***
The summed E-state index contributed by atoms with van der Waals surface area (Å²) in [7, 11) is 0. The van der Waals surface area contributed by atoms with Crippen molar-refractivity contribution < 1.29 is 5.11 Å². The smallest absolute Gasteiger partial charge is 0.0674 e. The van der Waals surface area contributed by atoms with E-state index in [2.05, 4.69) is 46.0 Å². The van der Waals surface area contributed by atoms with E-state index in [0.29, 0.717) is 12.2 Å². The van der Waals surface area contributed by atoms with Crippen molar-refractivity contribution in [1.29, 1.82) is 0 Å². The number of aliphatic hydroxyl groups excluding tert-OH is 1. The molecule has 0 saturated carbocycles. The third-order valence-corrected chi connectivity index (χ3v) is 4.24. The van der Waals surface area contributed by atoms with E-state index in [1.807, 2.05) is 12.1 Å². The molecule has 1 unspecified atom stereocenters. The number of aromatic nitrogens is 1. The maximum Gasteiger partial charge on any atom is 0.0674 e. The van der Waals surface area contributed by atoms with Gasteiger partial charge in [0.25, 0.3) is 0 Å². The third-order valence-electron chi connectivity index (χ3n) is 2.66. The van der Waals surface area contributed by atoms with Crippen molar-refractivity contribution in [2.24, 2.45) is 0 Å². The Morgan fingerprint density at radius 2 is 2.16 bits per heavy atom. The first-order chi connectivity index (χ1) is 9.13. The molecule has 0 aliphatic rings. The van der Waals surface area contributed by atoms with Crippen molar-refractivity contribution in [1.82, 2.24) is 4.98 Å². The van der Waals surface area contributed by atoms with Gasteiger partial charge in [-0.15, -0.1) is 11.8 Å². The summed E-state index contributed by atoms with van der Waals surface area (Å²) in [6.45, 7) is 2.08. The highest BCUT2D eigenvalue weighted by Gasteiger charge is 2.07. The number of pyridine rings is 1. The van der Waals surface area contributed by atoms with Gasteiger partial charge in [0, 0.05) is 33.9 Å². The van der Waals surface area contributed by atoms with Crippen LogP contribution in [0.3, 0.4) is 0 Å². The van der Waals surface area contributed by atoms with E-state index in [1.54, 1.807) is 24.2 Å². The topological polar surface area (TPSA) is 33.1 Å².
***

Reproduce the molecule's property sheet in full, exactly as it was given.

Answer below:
The summed E-state index contributed by atoms with van der Waals surface area (Å²) in [7, 11) is 0. The van der Waals surface area contributed by atoms with Crippen molar-refractivity contribution < 1.29 is 5.11 Å². The smallest absolute Gasteiger partial charge is 0.0674 e. The van der Waals surface area contributed by atoms with E-state index in [2.05, 4.69) is 46.0 Å². The van der Waals surface area contributed by atoms with E-state index in [0.29, 0.717) is 12.2 Å². The van der Waals surface area contributed by atoms with Crippen molar-refractivity contribution in [1.29, 1.82) is 0 Å². The number of aliphatic hydroxyl groups excluding tert-OH is 1. The molecule has 0 saturated carbocycles. The third-order valence-corrected chi connectivity index (χ3v) is 4.24. The van der Waals surface area contributed by atoms with E-state index in [1.807, 2.05) is 12.1 Å². The molecule has 1 unspecified atom stereocenters. The number of aromatic nitrogens is 1. The maximum Gasteiger partial charge on any atom is 0.0674 e. The van der Waals surface area contributed by atoms with Gasteiger partial charge in [0.25, 0.3) is 0 Å². The third-order valence-electron chi connectivity index (χ3n) is 2.66. The van der Waals surface area contributed by atoms with Crippen molar-refractivity contribution in [2.24, 2.45) is 0 Å². The Morgan fingerprint density at radius 2 is 2.16 bits per heavy atom. The first-order chi connectivity index (χ1) is 9.13. The molecule has 0 aliphatic rings. The van der Waals surface area contributed by atoms with Crippen molar-refractivity contribution in [1.82, 2.24) is 4.98 Å². The van der Waals surface area contributed by atoms with Gasteiger partial charge in [-0.15, -0.1) is 11.8 Å². The summed E-state index contributed by atoms with van der Waals surface area (Å²) in [6.45, 7) is 2.08. The highest BCUT2D eigenvalue weighted by Gasteiger charge is 2.07. The number of pyridine rings is 1. The van der Waals surface area contributed by atoms with Gasteiger partial charge in [0, 0.05) is 33.9 Å². The van der Waals surface area contributed by atoms with Crippen LogP contribution in [0.3, 0.4) is 0 Å². The van der Waals surface area contributed by atoms with E-state index in [1.54, 1.807) is 24.2 Å². The topological polar surface area (TPSA) is 33.1 Å².